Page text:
Morphology of pillow-hollow and quilted-cover bedforms in Lake Geneva, Switzerland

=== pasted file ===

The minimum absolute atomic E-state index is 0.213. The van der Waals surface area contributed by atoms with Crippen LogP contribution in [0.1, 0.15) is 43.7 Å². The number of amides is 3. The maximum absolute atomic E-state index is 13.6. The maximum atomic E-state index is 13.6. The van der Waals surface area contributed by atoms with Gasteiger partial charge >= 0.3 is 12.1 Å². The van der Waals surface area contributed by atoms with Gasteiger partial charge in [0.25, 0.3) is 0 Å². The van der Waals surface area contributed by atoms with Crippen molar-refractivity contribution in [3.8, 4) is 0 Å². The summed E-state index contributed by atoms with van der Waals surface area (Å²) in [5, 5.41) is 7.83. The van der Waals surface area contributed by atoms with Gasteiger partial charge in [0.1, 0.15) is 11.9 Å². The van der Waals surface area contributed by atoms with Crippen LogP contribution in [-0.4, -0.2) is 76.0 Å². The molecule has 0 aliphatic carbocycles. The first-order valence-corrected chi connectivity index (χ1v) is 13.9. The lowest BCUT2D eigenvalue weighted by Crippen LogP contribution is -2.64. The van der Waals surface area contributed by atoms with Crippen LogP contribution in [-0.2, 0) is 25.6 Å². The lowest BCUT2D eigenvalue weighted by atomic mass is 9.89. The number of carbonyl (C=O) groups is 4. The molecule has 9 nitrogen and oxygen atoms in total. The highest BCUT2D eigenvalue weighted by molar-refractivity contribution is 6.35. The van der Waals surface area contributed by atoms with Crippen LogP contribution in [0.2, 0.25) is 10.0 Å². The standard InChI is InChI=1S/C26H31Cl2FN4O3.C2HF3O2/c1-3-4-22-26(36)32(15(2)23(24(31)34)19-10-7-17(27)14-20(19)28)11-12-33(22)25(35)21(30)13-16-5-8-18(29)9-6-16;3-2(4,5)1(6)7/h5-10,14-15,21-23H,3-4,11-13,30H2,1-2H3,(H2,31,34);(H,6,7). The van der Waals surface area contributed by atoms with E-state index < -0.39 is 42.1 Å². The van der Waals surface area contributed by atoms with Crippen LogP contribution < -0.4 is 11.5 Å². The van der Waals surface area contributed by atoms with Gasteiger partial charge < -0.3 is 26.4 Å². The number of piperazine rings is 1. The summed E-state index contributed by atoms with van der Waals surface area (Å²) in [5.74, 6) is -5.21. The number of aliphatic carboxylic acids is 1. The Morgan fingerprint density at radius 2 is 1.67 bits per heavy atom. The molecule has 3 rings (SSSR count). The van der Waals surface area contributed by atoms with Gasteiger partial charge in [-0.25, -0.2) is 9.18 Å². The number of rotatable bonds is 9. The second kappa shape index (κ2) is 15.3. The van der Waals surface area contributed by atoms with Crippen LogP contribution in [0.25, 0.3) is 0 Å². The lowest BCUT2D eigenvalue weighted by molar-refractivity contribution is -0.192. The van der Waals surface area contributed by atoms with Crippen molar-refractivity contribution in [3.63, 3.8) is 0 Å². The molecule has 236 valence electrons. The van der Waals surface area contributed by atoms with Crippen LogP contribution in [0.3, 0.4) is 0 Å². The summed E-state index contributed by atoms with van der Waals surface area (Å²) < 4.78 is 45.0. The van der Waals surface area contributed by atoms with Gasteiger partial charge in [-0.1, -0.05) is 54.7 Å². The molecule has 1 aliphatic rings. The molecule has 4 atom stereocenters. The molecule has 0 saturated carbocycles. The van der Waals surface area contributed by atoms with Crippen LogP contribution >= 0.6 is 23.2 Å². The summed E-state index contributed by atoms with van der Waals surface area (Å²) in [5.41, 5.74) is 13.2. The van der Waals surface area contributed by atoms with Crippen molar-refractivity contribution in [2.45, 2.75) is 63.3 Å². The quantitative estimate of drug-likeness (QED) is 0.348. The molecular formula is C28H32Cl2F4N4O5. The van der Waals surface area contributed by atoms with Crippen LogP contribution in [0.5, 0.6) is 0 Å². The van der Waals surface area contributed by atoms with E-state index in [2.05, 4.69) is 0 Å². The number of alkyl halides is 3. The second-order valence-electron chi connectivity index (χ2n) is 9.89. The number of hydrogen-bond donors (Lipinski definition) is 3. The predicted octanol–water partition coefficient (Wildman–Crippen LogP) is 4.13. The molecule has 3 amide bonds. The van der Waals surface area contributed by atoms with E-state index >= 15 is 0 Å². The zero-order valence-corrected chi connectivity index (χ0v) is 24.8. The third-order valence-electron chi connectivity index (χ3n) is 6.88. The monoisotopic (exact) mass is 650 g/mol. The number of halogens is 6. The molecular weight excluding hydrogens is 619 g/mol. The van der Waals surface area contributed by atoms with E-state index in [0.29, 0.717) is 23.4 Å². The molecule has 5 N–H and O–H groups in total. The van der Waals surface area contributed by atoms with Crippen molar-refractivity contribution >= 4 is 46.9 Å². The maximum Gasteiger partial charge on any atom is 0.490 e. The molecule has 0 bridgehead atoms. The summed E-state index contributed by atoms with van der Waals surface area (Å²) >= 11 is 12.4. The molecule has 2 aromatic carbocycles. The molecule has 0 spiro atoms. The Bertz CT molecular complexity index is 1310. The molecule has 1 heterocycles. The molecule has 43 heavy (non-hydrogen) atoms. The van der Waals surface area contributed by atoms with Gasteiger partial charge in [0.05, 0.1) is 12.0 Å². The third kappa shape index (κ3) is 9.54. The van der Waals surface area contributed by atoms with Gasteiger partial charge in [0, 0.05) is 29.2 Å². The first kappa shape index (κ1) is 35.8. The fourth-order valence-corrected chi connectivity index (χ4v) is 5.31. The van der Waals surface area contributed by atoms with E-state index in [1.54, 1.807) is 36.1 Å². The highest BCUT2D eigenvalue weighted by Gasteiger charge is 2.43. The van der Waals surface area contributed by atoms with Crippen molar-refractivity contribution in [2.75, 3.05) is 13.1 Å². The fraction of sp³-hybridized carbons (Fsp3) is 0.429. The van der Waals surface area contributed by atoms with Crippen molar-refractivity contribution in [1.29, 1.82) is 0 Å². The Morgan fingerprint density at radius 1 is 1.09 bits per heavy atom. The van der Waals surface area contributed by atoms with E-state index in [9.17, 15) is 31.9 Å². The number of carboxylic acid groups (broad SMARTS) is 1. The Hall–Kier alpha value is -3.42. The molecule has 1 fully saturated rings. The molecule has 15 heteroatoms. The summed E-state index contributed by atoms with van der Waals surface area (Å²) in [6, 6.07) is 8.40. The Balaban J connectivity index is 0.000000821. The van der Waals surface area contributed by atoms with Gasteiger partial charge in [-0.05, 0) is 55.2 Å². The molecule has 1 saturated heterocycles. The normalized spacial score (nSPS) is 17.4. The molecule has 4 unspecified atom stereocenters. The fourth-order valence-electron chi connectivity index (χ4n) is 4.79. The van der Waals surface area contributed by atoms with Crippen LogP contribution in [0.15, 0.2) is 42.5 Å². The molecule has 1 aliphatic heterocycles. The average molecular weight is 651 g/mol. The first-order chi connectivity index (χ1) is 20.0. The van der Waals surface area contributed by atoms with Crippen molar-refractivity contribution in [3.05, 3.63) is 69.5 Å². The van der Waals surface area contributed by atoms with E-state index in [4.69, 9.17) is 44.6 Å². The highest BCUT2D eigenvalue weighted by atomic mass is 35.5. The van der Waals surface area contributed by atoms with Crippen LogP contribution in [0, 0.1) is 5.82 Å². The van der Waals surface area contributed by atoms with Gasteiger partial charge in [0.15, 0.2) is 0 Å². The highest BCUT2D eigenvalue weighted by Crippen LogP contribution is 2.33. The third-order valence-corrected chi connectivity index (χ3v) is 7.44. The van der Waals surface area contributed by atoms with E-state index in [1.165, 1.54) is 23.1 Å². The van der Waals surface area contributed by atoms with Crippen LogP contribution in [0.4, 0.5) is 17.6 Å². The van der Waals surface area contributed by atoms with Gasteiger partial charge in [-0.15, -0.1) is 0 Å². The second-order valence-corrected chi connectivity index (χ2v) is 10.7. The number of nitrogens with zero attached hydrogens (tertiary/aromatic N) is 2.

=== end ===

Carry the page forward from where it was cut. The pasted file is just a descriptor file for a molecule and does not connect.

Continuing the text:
Extensive areas of the bottom of Lake Geneva are covered with bedforms that have been referred to as pillow-hollows and quilted-cover pattern by prior observers, as well as with sediment waves and trenches. These structures are decimeter to meter scale. A large dataset of video recording and stereographic camera imagery of the lake bottom was recently acquired during a campaign with the Russian MIR submersibles. We present a classification of the different types of sediment structures with a focus on distinctive morphological characters. The variations in the observed lake-bottom structures reveal a continuous range of morphologies between the aforementioned bedforms. Although the role of the bottom-dwelling Burbot fish in at least maintaining the bottom landscape has been suggested in previous studies, the origin of the observed bedforms is unclear. On the basis of our preliminary observations, other candidate mechanisms are briefly mentioned, including bottom currents generated by internal waves. Understanding the formation and evolution of lake-bottom morphology is important since the transport pathways of lake sediment condition to a large extent the fluxes and cycle of pollutants.